As far as reformed bands for headliners go AR Kane could hardly be further away from Ten Benson. Arty, effete, adventurous, almost every cliché about 4AD bands come to life. Obscure back in their day despite critical acclaim, they even managed to stay obscure when they had a massive game changing hit record (as part of M.A.R.R.S). I tried back then, I really did, and I was curious about seeing them but I was nostalgically underwhelmed by them once more. Sod this, let’s go and see Oscilanz (Charles Hayward, Bass Clef, Laura Cannell) in the barn. An experimental electronic artist to his right, an experimental folk artist to his left Charles Hayward is again leading proceedings. It’s an unusual mix but they might be the one act that most embodies the spirit and ideas of the festival. Well maybe. The sound is sparser and looser than Anonymous Bash but still centred around Hayward’s wonderful shifting rhythmic pulse (and occasional melodica). Once again they prove that experimental music doesn’t have to be hard work.
ugh. what? go away. I don’t even like bloody marys. Why would someone want to drink gazpacho when they’re dehydrated? I hate you.
so I miss ILL because I am asleep. They are highly rated by all who saw them and I’m slightly annoyed about it but sleep is good. I like the sleep, I need the sleep. sacrifices have to be made.
Having at least physically roused myself as best I can recall Check!!! were annoying but dull. Apparently they are a ‘self styled electronic jam band’ and they have three exclamation marks in their name so I can see why I would think that. Elsewhere someone has had the sense to open up the side walls of The Vortex and an amazing thing called playpen is unfolding in there. It’s like a microcosm of the festival. There are three or four performance spaces set up around the tent and one act fades into another starting up elsewhere creating a constant flow. Klein is doing some kind of existential childrens entertainer thing and then Neil Campbell starts up on a table of electronics behind my head. Splendid stuff, toward the end of his bit a ‘massed astral choir’ stands and gathers to sing a single note. People join in, his machines fade away. It’s a lovely moment sustained just long enough and the Trash Kit join it from the corner and it drains away into their set. They seem to be working a similar three piece fidgety funky thing to Blood Sport. I may be feeling better disposed toward it at this point, or they might just be better at it, I’m going with the latter.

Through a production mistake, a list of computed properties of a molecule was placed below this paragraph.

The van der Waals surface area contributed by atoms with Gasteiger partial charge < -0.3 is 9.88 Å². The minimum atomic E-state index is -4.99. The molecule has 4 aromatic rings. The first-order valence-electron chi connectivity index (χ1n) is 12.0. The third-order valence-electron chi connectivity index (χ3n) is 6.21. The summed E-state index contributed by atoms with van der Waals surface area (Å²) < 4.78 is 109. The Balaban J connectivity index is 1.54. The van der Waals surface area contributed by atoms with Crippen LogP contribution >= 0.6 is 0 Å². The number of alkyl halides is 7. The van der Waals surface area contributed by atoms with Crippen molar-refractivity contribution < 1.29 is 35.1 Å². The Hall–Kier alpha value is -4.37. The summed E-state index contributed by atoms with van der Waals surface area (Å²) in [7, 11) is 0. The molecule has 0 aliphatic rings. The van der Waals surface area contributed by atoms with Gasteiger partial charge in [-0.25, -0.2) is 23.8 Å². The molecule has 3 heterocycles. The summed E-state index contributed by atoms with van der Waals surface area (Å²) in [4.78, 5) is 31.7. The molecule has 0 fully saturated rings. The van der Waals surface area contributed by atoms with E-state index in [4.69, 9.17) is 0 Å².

We stop by the bar to check out Hoofus who is playing some pleasingly wayward electronica that builds and deconstructs and rolls about the brain. Never really gets so enthusiastic you’d get up and actually dance but isn’t calming ambience either, it recalls that ‘braindance’ stuff on rephlex in form and occasionally in actual sounds that bleep through. Best of all his biggest fan appears to be a toddler who is constantly thwarted by a parent in his attempts to rush the stage and pull out some of those shiny looking wires. Down at the main Shed stage one of the weekends more striking performances is unfolding. Sturle Dagsland is an insane Norwegian forest troll-child, leaping about squawking and rattling odd bits of percussion. It is hilarious and compelling in equal measure, none of us appear able to move away even though we aren’t exactly digging it, man. Maybe we’re just worn out, unlike the insanely battered hippy dancers who’ve been fully embracing the day.
We were marginally concerned to see them in the bar doing shots earlier but BLOWN OUT are suitably immense. One of the innumerable Newcastle psych-noise teams to feature Mike Vest, and one of the best, they play a fierce space rock that’s more like the sound of the rocket engines needed to launch than any zero gravity noodling nonsense. On paper it might not make much sense, they play 3 tunes in 45 minutes, doesn’t really matter what they’re called because they all pretty much sound alike – no words, not even really any riffs, no quiet loud dynamics either just a relentless, crushing wall of sound. It’s like a stuck groove on a sabbath record, melting. This is fantastic obviously. Listening to them previously I’ve never noticed Mat’s drumming particularly before but he is a demon. Driving everything along from the back he beats all holy hell out of his kit by the end he’s standing up to hit ’em harder. Ferocious.
Necro Deathmort are a bit disappointing after that, they aren’t loud enough for a start. It’s only a small stage but somehow they don’t fill it, lost behind kit and smoke and a huge black hole of a beard. This wouldn’t matter if the anticipated storm of sound rained down out of that cloud but somewhere the bite and crunch of their recordings gets lost. Which is a shame.
Finishing up the weekend in the barn Woven Skull are a curious and magical thing. A three piece using fairly minimal folk instrumentation to create huge post-rock soundscapes. Quite how they’re managing to make such a noise I’m not sure, there’s no clanking machinery in it, it’s a sound of the woods and weather, the drone coming out of a remote cave. Again, there’s a complete ‘rightness’ about them, as much as their sound is unique everything within it seems to happen just as it should, ebbing and flowing in a completely natural way. It’s absolutely brilliant, somehow ancient sounding but fresh and vital at the same time.
So Supernormal – excellent stuff, come next year, just not too many of you okay?